"Why are we always the ones paying for the meal?" my son protested. "People will assume we have so much. And, no one is going to remember the good things we did."

"No!" we gently corrected. "We are supposed to be hospitable whether people notice, remember, or not!"

As parents, we desire to instill the value of Christian hospitality to our children. Yet to the young mind, Biblical generosity reaps no visible benefits.

Nehemiah is known for the rebuilding of the Jerusalem wall, but much less is known about his "extreme generosity":

Moreover, there were at my table 150 men, Jews and officials, besides those who came to us from the nations that were around us. Now what was prepared at my expense for each day was one ox and six choice sheep and birds, and every ten days all kinds of wine in abundance. Yet for all this I did not demand the food allowance of the governor, because the service was too heavy on this people. Remember for my good, O my God, all that I have done for this people. (Nehemiah 5:17-19 ESV)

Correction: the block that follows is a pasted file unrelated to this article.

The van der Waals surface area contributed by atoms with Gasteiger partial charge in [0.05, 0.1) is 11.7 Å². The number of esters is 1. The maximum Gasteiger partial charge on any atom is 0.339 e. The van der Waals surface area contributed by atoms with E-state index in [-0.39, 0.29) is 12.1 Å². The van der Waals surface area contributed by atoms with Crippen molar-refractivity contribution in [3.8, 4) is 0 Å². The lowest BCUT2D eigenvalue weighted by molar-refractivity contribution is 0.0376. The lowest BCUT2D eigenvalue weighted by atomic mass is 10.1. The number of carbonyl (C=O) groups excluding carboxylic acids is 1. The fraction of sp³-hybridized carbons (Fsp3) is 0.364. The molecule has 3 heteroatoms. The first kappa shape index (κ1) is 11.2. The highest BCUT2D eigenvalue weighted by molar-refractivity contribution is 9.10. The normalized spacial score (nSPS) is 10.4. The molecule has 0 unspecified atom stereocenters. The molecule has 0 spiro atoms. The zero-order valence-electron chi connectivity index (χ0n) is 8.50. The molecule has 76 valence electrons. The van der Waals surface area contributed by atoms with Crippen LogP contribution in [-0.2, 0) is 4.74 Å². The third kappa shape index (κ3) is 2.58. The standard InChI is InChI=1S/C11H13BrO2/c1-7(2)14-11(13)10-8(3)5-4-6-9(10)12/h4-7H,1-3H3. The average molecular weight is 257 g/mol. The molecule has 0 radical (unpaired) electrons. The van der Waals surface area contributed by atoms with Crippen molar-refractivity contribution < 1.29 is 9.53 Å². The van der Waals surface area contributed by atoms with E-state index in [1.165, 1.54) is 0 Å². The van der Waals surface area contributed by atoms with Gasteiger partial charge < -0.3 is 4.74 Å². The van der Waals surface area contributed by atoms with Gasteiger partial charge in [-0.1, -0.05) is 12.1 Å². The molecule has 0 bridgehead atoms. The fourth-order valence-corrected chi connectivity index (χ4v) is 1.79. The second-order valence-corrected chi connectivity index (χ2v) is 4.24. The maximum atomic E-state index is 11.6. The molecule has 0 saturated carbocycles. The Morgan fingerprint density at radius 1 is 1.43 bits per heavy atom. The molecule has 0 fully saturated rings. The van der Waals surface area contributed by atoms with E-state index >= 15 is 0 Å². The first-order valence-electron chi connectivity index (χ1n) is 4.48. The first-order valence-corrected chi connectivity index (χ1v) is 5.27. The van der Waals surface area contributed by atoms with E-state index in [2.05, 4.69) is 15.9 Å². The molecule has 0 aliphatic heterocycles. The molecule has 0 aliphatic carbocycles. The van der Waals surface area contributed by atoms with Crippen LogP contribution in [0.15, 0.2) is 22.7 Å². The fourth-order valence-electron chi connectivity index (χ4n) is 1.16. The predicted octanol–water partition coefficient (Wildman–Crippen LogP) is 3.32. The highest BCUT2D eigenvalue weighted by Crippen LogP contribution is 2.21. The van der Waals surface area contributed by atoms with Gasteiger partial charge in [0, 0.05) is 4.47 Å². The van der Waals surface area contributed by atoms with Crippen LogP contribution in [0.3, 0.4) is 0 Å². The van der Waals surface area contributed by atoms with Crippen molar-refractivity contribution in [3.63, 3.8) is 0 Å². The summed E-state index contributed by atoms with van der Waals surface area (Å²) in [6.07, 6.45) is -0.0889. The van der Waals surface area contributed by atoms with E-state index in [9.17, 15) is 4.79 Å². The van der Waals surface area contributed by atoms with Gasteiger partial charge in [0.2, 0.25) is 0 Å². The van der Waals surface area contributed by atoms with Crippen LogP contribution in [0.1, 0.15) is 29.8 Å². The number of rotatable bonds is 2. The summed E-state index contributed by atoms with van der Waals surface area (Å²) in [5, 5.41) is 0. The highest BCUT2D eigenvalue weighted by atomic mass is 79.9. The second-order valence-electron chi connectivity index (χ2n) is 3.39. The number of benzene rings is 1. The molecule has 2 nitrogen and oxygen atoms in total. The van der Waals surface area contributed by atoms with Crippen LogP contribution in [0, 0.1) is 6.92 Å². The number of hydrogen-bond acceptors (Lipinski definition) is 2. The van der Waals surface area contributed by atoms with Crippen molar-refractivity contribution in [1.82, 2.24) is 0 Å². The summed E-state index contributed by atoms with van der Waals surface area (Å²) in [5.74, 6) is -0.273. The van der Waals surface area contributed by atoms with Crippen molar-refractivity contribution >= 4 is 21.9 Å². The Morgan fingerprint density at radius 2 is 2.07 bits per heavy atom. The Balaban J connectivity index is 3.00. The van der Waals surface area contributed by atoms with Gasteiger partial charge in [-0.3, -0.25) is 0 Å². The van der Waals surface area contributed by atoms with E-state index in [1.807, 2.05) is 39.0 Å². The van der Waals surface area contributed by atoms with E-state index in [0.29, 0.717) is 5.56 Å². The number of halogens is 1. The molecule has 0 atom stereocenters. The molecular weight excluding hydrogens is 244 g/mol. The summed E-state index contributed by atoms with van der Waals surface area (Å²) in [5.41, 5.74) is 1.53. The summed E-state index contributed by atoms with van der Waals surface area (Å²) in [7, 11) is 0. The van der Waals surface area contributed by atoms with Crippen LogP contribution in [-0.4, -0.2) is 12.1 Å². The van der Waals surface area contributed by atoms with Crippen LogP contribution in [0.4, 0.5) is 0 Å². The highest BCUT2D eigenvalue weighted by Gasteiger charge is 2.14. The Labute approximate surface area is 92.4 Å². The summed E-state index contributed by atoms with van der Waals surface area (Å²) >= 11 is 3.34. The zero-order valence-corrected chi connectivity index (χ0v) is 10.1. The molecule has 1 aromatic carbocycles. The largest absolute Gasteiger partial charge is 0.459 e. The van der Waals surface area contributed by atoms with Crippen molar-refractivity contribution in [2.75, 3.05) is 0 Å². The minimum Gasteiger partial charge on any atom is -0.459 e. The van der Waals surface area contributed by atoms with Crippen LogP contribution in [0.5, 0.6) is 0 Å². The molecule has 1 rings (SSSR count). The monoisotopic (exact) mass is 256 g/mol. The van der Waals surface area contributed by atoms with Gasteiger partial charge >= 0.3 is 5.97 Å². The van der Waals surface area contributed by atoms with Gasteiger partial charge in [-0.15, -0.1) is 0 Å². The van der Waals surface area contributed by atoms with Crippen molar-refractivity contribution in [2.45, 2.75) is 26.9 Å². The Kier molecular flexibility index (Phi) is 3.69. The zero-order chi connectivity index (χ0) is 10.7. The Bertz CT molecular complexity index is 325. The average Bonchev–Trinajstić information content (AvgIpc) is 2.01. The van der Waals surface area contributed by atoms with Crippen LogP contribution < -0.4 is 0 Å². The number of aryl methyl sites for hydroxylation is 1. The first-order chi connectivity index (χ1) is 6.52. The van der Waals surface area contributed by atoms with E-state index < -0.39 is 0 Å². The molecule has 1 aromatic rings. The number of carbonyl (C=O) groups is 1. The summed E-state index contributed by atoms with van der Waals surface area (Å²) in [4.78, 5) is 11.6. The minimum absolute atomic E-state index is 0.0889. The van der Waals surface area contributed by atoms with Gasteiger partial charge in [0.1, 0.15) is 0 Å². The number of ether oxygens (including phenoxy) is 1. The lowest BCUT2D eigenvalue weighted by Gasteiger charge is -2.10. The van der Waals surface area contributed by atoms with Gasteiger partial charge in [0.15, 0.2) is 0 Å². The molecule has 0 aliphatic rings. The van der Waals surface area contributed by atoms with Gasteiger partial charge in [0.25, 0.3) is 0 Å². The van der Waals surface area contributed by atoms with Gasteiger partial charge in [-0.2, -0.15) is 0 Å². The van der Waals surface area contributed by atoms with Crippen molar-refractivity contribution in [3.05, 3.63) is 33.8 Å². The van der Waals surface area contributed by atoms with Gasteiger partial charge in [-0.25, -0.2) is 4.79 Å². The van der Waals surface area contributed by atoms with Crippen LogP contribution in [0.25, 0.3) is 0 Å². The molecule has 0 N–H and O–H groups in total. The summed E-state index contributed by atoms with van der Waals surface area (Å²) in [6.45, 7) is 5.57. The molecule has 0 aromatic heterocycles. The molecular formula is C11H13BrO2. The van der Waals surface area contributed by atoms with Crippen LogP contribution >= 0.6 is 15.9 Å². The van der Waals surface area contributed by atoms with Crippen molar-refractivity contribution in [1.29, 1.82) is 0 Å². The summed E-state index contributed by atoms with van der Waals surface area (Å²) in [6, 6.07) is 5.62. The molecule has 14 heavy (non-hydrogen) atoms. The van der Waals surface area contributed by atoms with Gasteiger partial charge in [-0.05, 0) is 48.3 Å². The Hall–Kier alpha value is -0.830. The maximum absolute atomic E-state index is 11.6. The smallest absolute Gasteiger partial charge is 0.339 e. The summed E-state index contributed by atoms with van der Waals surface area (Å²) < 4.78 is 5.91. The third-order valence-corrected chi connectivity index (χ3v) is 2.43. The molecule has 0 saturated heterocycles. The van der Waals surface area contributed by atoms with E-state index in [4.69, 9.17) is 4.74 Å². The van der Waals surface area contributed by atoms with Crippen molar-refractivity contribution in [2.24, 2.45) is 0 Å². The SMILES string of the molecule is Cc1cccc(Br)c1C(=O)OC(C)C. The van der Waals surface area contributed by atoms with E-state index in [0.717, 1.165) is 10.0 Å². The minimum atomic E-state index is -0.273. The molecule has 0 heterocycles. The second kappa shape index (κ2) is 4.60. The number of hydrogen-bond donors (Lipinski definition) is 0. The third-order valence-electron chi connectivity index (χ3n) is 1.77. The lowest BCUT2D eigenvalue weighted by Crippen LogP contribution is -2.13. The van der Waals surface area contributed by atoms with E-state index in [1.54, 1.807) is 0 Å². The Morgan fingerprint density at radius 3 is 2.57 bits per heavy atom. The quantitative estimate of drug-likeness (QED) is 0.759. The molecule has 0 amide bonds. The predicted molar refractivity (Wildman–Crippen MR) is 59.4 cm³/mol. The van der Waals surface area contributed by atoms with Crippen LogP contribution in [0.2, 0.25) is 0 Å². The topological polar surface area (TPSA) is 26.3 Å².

People thought Nehemiah was merely using the official fund to entertain, but it was actually out-of-his pocket hospitality. And, this generosity lasted for 12 years.

Sure, there will always by cynics and doubters who rush to discount how filthy rich Nehemiah and others like him possibly are. However, each of us has to decide how we want to be remembered and how we want to honor God.

Do I want to be remembered as generous?
Do I want to be remembered as generous, hospitable, and willing to share?

The end of the world is coming soon. Therefore, be earnest and disciplined in your prayers. Most important of all, continue to show deep love for each other, for love covers a multitude of sins. Cheerfully share your home with those who need a meal or a place to stay. (1 Peter 4:7-9 NLT)